My friend is dying.
Bonnie was diagnosed with advanced ovarian cancer 30 months ago, and she has put up an incredible fight. But treatments stopped working several months ago, and Bonnie is losing her battle. I learned a lot in the last 30 months as I had never had experience with terminal illness before. Bonnie has handled her cancer with grace, dignity and courage; she has never complained or sounded angry. She has truly been an inspiration, and I know that she is at peace with the world. But her illness also showed me the power of photography, and this is what I would like to write about in this personal post.
We moved to Berne, NY in 1999, and when John joined the New Scotland Beagle Club, we got to know several beaglers from the area. Archie and Bonnie Munro became our friends.
|August 2006: Archie and Bonnie at the Italian Dinner that followed the New Scotland Beagle Club trial.|
Since Archie was going to spend some time in the hospital, I took a picture of Dommy and her newborn puppies, framed it and brought it to him. This was the only way for him to see his puppies. I know that it meant a lot to him, and all the people visiting Archie were showed the picture and heard about the memorable night.
|June 11, 2007 - Dommy with her puppies|
When I visited Bonnie three days ago at the hospice, the same picture was placed by her bed. At this very moment I understood for the first time how powerful photography is. Telling the truth I have not been able to stop thinking about it since then.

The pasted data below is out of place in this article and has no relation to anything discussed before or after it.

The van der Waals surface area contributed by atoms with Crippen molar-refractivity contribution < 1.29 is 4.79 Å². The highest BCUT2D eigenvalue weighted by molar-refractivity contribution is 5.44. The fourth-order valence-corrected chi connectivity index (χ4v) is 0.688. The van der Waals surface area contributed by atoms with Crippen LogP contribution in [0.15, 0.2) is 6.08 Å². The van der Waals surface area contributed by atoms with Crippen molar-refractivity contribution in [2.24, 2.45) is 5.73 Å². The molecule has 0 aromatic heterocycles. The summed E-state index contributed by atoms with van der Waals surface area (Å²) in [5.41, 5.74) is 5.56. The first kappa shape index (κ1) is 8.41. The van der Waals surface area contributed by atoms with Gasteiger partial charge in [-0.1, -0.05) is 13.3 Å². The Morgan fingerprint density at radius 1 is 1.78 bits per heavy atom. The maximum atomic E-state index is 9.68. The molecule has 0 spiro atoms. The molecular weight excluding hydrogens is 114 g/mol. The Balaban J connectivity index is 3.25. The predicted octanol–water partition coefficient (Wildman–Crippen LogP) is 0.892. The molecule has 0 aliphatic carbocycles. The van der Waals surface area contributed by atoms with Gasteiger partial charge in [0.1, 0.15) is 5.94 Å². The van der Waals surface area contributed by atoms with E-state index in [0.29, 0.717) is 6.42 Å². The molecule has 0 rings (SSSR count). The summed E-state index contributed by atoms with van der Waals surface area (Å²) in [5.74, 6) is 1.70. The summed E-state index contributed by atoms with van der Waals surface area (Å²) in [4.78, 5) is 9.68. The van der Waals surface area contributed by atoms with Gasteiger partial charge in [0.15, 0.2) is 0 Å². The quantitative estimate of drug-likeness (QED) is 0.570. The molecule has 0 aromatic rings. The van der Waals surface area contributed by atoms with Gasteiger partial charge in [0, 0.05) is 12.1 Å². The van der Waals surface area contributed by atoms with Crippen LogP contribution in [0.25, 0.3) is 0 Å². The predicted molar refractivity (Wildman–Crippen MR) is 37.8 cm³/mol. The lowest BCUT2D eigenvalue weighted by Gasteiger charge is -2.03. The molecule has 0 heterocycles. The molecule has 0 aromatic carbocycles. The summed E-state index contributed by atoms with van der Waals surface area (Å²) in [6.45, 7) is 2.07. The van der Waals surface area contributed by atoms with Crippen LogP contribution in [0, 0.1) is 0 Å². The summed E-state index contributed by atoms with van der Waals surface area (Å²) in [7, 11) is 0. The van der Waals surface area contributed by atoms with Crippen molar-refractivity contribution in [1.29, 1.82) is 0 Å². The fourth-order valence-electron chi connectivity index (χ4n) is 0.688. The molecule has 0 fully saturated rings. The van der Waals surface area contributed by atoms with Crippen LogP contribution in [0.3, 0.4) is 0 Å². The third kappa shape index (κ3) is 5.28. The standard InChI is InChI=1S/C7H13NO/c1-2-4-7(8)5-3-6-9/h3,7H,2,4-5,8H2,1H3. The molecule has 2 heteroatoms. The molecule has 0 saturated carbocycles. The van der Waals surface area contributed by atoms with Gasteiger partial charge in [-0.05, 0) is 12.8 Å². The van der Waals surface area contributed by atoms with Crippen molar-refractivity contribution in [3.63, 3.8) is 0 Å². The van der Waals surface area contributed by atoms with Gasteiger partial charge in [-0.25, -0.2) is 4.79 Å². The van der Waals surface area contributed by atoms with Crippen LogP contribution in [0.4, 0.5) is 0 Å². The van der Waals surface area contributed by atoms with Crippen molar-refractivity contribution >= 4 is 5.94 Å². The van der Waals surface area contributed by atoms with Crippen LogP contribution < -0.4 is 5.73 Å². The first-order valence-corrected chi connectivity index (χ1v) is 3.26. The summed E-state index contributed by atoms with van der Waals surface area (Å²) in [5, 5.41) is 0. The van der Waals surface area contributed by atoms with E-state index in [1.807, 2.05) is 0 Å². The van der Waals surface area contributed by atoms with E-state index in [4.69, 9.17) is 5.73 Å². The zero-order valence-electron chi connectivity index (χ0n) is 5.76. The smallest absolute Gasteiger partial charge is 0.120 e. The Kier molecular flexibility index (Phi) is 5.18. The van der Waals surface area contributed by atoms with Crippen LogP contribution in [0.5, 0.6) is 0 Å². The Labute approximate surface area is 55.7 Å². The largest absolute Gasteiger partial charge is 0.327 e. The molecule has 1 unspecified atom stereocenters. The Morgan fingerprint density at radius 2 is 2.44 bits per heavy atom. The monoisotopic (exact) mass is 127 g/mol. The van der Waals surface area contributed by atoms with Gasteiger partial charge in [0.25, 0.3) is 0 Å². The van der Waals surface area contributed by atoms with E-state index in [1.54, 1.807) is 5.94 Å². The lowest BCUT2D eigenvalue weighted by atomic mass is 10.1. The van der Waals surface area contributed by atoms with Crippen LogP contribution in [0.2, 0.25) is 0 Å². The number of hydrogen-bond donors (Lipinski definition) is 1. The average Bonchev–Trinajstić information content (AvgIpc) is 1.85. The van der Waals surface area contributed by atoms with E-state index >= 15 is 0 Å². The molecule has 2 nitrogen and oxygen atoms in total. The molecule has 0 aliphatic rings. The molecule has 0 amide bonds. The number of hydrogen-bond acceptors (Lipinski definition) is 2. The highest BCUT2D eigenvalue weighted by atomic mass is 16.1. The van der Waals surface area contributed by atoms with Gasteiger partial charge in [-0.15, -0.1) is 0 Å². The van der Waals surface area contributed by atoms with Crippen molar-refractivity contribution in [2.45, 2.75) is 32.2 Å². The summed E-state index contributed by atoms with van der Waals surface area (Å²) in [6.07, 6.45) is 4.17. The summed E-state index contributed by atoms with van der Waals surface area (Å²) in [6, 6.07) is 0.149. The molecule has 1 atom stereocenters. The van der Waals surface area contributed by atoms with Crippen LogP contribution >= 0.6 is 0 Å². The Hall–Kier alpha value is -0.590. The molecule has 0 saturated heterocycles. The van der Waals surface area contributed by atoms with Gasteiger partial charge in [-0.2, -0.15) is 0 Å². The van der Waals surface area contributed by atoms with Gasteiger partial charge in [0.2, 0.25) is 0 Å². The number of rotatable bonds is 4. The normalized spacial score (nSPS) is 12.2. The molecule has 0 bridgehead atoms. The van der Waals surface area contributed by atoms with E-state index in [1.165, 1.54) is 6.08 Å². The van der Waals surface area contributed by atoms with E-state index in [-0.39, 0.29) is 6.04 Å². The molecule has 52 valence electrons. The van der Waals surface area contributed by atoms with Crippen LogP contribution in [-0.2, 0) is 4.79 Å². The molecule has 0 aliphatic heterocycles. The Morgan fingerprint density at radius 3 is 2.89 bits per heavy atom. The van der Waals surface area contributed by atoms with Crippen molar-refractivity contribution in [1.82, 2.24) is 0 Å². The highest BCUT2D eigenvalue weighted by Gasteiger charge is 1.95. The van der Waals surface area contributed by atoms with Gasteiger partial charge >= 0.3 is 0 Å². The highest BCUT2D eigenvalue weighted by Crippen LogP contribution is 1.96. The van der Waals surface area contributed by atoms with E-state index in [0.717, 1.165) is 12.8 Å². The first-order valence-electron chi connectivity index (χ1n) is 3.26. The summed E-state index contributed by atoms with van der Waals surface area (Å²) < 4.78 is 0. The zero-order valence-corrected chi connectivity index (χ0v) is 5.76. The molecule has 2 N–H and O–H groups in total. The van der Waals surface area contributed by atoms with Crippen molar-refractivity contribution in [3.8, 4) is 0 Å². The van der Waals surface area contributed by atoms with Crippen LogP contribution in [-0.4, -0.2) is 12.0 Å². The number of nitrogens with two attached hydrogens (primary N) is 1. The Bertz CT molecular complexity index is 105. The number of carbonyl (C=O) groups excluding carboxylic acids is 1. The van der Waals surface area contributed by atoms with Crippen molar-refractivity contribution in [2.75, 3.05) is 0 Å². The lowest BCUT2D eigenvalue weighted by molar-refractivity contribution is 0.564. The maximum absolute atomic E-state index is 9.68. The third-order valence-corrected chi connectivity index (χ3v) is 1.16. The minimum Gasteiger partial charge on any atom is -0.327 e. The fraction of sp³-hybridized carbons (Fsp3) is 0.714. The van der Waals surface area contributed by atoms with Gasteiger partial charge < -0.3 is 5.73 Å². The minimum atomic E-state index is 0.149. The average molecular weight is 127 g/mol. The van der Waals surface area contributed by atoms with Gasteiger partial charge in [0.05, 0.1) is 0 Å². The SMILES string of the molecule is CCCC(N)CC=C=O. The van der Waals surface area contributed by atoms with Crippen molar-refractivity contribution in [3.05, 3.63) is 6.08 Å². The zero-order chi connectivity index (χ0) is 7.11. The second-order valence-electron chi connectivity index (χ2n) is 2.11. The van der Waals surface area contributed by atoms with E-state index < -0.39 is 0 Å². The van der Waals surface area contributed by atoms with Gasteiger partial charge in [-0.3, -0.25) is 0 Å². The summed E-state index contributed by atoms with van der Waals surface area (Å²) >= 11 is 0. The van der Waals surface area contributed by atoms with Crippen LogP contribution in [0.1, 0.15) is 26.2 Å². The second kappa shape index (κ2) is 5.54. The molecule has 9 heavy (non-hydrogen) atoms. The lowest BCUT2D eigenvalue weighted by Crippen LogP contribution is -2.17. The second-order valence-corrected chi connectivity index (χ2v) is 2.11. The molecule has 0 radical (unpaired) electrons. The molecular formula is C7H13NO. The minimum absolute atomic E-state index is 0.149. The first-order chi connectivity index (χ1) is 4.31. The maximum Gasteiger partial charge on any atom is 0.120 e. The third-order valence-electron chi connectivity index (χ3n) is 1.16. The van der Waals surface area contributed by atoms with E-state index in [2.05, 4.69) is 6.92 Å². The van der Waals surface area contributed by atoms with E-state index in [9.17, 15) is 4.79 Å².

A powerful picture does not even have to be a very good picture in a technical sense. But it has to have a meaning, connection and evoke strong emotions. I asked myself a question – if I could have only one picture of my dog (s), which one would it be? Do I have a picture like this? I think I do – it is a picture of Kuba when he was already very sick, and I knew that the end was near. When I look at the picture his eyes connect me to his soul. Do you have a picture of your dog, past or present, that is THE PICTURE? If you don’t, I think you know what you need to do.
When Archie and I were with Bonnie on Friday (now three days later she is very weak, and most of the time she appears to be in a deep sleep), a man walked into her room accompanied by his golden retriever Scotch. I have never seen a hospice dog in action though I read about this kind of service dogs in Jon Katz’s book. It was heartwarming to see how much pleasure and comfort Bonnie got from Scotch’s presence. He was very quiet, very low key, just laid down next to Bonnie. Bonnie’s hands were stroking his thick coat, and you could see through her gentle smile how good it felt. Her eyes were bright, and she was animated. She rallied for the last time. I did not have my camera with me so I snapped a picture with my cell phone. This is going to be the picture that I am going to remember Bonnie by. The power of photography....
|Bonnie with Scotch. The picture I will always remember.|